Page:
The Eastern Pennine Industrial Districts: Yorkshire

For more than 60 miles from Leeds to Derby, coal deposits come to the surface and dip gently toward the east beneath layers of younger formation. The width of the exposed Carboniferous area narrows from 25 miles in the north to 10 miles in the south.

The industrial development based on coal differs in the various sections. In the north the famous wool industry of the West Riding of Yorkshire is concentrated around Leeds, Bradford, Huddersfield, and Halifax--the industrial focus of more than two million people. These cities nestle in the Aire Gap with the bare moors of the Pennines rising close above them both to the north and south. In this gap, during the early part of the last century, a canal was carried clear across England, connecting the Humber River and Hull on the east with the Mersey and Liverpool on the west. In some places it goes through tunnels. Its construction seemed justified because it connected two flourishing ports, passed through Leeds and what is still the world's greatest woolen manufacturing district, and was connected by a branch canal with a similar cotton-manufacturing district around Manchester. The canal never paid, however, because railroads soon superseded it, and its use is now limited.

Although most of the wool for these manufacturing cities is now imported, the presence of sheep in the Pennine Chain, together with coal and plenty of soft water, was the factor which induced a migration of the wool industry from Norwich to the West Riding. This greatest of wool-manufacturing sections is limited in area because soft water fit for manufacturing is restricted to the central part of the Pennine Chain where the millstone grit replaces the limestone. Here again a strong tendency toward specialization is observable; different communities are noted for special types of work. Bradford is the center for wool-combing and worsteds; Halifax for carpets and heavy woolen; Leeds, which is less essentially a wool city, specializes in wholesale clothing which occupies one fifth of the workers, but the making of machinery, locomotives, and factory equipment is also important.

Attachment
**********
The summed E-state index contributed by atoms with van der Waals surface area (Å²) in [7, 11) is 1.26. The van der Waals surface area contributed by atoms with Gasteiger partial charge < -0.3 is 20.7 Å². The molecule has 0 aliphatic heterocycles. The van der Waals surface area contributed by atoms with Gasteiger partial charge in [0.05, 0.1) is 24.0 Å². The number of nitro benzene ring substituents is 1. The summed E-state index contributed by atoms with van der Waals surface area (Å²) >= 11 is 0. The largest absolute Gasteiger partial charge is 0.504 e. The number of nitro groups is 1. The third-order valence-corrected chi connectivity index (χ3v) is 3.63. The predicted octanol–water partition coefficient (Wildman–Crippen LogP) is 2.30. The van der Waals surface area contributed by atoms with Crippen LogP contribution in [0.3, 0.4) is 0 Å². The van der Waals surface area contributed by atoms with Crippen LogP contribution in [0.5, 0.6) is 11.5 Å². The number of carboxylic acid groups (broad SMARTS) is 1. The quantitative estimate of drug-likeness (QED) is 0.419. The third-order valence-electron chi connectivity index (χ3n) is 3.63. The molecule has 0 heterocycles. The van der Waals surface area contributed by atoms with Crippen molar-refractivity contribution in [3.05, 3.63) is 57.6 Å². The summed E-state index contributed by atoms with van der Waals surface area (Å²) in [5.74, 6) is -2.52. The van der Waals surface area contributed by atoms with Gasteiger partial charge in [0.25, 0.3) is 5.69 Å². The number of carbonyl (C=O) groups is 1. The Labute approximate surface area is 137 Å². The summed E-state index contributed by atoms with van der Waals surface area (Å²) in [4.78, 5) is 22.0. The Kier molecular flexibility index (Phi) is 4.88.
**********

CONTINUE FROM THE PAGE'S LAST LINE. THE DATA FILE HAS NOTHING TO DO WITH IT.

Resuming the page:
Now, as in the past, the growth of the port of Hull on the Humber is intimately bound up with that of Leeds and Bradford. Unlike Newcastle, Hull is not self-sufficient. Without the manufacturing centers at the base of the Pennine Chain it would be merely the center of a small agricultural district and of a fishing industry less important than that of other places like Grimsby farther out to sea. But coal as well as manufactured goods from the Leeds-Bradford district and also from Sheffield, together with its own local industries, make Hull a great and flourishing city, famous for its progressiveness.

Sheffield, farther south, is an interesting example of a city which follows an inherited type of industry even though the original reasons for this have long since disappeared. Today, as for centuries, the name Sheffield stands for high-grade cutlery and other small steel goods. Yet, as Professor R. N. Rudmose Brown well says, tradition and social inheritance are practically the only discernible factors that now give Sheffield any advantage over other places on the coalfields of Britain as a steel manufacturing center. They are so strong, however, that they explain the curious anomaly of an inland town which manufactures many heavy goods from imported ore, and is a great center of ship-building materials although without access to the sea. Sheffield, like several other towns, got its start centuries ago through the smelting of local iron ore with charcoal from the surrounding forests. First the smelting furnaces were located on hills so that the winds might furnish a draft. Then they were moved to valley bottoms so that waterpower might be used for this purpose. Sheffield is located at the convergence of five upland streams on which 200 dams and waterwheels were once located. The local iron contains so much phosphorus, however, that the cutlery, trade began to depend on iron ore imported at great cost from Spain and Sweden through Hull. Then, in the eighteenth century the supply of wood was practically exhausted and it looked as if Sheffield would have to change its industries. But such conditions stimulated the British to invent methods of using coal as coke with which to smelt iron ore. Since Sheffield happens to be located on coalbeds, it still continues to manufacture iron goods, although neither the ore, the forest, nor the waterpower which originally fitted the site for this industry now has any importance.

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